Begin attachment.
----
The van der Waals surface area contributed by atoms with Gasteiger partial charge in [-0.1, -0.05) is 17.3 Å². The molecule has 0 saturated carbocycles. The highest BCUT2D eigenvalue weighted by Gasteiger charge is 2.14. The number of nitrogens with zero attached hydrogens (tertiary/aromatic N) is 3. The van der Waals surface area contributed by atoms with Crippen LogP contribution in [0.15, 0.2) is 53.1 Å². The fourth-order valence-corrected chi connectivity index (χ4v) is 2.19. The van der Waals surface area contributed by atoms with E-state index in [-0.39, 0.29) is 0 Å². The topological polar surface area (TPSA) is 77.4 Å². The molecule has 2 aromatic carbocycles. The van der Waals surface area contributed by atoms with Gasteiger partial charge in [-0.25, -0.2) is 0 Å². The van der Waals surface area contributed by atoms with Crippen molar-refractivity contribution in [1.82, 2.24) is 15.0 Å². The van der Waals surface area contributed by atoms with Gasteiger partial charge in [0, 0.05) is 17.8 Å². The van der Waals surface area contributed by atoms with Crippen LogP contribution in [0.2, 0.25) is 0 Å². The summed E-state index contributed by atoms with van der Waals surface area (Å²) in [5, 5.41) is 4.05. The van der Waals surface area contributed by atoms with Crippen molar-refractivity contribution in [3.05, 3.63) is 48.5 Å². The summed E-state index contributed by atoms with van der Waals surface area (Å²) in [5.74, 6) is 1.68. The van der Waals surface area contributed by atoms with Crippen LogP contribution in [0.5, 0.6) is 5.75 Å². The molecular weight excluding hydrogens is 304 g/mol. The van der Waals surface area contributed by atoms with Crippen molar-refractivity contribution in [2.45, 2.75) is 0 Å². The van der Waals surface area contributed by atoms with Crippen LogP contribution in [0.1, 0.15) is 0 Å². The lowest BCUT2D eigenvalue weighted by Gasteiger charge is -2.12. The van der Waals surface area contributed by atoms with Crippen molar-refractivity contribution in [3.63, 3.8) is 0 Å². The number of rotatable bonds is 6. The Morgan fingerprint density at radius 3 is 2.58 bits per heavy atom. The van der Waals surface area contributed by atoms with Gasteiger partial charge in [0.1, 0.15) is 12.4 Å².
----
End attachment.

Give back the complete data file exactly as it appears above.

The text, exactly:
The van der Waals surface area contributed by atoms with Gasteiger partial charge in [-0.1, -0.05) is 17.3 Å². The molecule has 0 saturated carbocycles. The highest BCUT2D eigenvalue weighted by Gasteiger charge is 2.14. The number of nitrogens with zero attached hydrogens (tertiary/aromatic N) is 3. The van der Waals surface area contributed by atoms with Crippen LogP contribution in [0.15, 0.2) is 53.1 Å². The fourth-order valence-corrected chi connectivity index (χ4v) is 2.19. The van der Waals surface area contributed by atoms with E-state index in [-0.39, 0.29) is 0 Å². The topological polar surface area (TPSA) is 77.4 Å². The molecule has 2 aromatic carbocycles. The van der Waals surface area contributed by atoms with Gasteiger partial charge in [-0.25, -0.2) is 0 Å². The van der Waals surface area contributed by atoms with Crippen molar-refractivity contribution in [1.82, 2.24) is 15.0 Å². The van der Waals surface area contributed by atoms with Gasteiger partial charge in [0, 0.05) is 17.8 Å². The van der Waals surface area contributed by atoms with Crippen LogP contribution in [0.2, 0.25) is 0 Å². The summed E-state index contributed by atoms with van der Waals surface area (Å²) in [5, 5.41) is 4.05. The van der Waals surface area contributed by atoms with Crippen molar-refractivity contribution in [3.05, 3.63) is 48.5 Å². The summed E-state index contributed by atoms with van der Waals surface area (Å²) in [5.74, 6) is 1.68. The van der Waals surface area contributed by atoms with Crippen LogP contribution in [0.5, 0.6) is 5.75 Å². The molecular weight excluding hydrogens is 304 g/mol. The van der Waals surface area contributed by atoms with Crippen molar-refractivity contribution in [2.45, 2.75) is 0 Å². The van der Waals surface area contributed by atoms with Crippen LogP contribution in [0.1, 0.15) is 0 Å². The lowest BCUT2D eigenvalue weighted by Gasteiger charge is -2.12. The van der Waals surface area contributed by atoms with Crippen molar-refractivity contribution in [3.63, 3.8) is 0 Å². The number of rotatable bonds is 6. The Morgan fingerprint density at radius 3 is 2.58 bits per heavy atom. The van der Waals surface area contributed by atoms with Gasteiger partial charge in [0.1, 0.15) is 12.4 Å².